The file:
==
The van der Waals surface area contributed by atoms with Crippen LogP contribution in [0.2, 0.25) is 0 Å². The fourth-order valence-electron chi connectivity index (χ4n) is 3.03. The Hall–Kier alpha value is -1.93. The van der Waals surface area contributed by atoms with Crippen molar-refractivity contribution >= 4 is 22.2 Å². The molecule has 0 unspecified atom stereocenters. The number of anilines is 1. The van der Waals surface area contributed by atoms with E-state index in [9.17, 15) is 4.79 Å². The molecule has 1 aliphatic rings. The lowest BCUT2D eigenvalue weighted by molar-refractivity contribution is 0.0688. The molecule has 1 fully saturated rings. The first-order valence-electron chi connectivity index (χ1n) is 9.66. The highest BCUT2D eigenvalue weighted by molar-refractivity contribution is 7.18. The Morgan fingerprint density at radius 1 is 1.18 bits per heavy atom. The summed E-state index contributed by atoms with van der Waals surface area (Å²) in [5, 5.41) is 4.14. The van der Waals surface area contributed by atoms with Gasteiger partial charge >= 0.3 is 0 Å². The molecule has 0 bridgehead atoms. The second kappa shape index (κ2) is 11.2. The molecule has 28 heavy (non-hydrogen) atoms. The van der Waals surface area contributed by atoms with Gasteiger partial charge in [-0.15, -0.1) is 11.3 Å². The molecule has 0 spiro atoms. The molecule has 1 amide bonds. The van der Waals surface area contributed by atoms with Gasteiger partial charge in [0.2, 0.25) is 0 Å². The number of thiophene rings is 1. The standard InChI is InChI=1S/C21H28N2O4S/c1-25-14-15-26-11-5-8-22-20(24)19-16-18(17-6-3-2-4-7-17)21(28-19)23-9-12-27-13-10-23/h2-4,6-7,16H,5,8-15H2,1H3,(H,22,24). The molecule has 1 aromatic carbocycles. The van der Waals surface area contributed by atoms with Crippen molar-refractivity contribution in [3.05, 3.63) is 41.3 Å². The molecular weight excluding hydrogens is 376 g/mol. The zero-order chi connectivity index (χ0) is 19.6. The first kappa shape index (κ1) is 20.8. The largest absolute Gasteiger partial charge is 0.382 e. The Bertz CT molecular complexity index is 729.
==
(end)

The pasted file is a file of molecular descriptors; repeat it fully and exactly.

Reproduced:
The van der Waals surface area contributed by atoms with Crippen LogP contribution in [0.2, 0.25) is 0 Å². The fourth-order valence-electron chi connectivity index (χ4n) is 3.03. The Hall–Kier alpha value is -1.93. The van der Waals surface area contributed by atoms with Crippen molar-refractivity contribution >= 4 is 22.2 Å². The molecule has 0 unspecified atom stereocenters. The number of anilines is 1. The van der Waals surface area contributed by atoms with E-state index in [9.17, 15) is 4.79 Å². The molecule has 1 aliphatic rings. The lowest BCUT2D eigenvalue weighted by molar-refractivity contribution is 0.0688. The molecule has 1 fully saturated rings. The first-order valence-electron chi connectivity index (χ1n) is 9.66. The highest BCUT2D eigenvalue weighted by molar-refractivity contribution is 7.18. The Morgan fingerprint density at radius 1 is 1.18 bits per heavy atom. The summed E-state index contributed by atoms with van der Waals surface area (Å²) in [5, 5.41) is 4.14. The van der Waals surface area contributed by atoms with Gasteiger partial charge >= 0.3 is 0 Å². The molecule has 0 bridgehead atoms. The second kappa shape index (κ2) is 11.2. The molecule has 28 heavy (non-hydrogen) atoms. The van der Waals surface area contributed by atoms with Gasteiger partial charge in [-0.15, -0.1) is 11.3 Å². The molecule has 0 spiro atoms. The molecule has 1 amide bonds. The van der Waals surface area contributed by atoms with Gasteiger partial charge in [0.2, 0.25) is 0 Å². The number of thiophene rings is 1. The standard InChI is InChI=1S/C21H28N2O4S/c1-25-14-15-26-11-5-8-22-20(24)19-16-18(17-6-3-2-4-7-17)21(28-19)23-9-12-27-13-10-23/h2-4,6-7,16H,5,8-15H2,1H3,(H,22,24). The molecule has 1 aromatic carbocycles. The van der Waals surface area contributed by atoms with Crippen molar-refractivity contribution in [3.05, 3.63) is 41.3 Å². The molecular weight excluding hydrogens is 376 g/mol. The zero-order chi connectivity index (χ0) is 19.6. The first kappa shape index (κ1) is 20.8. The largest absolute Gasteiger partial charge is 0.382 e. The Bertz CT molecular complexity index is 729.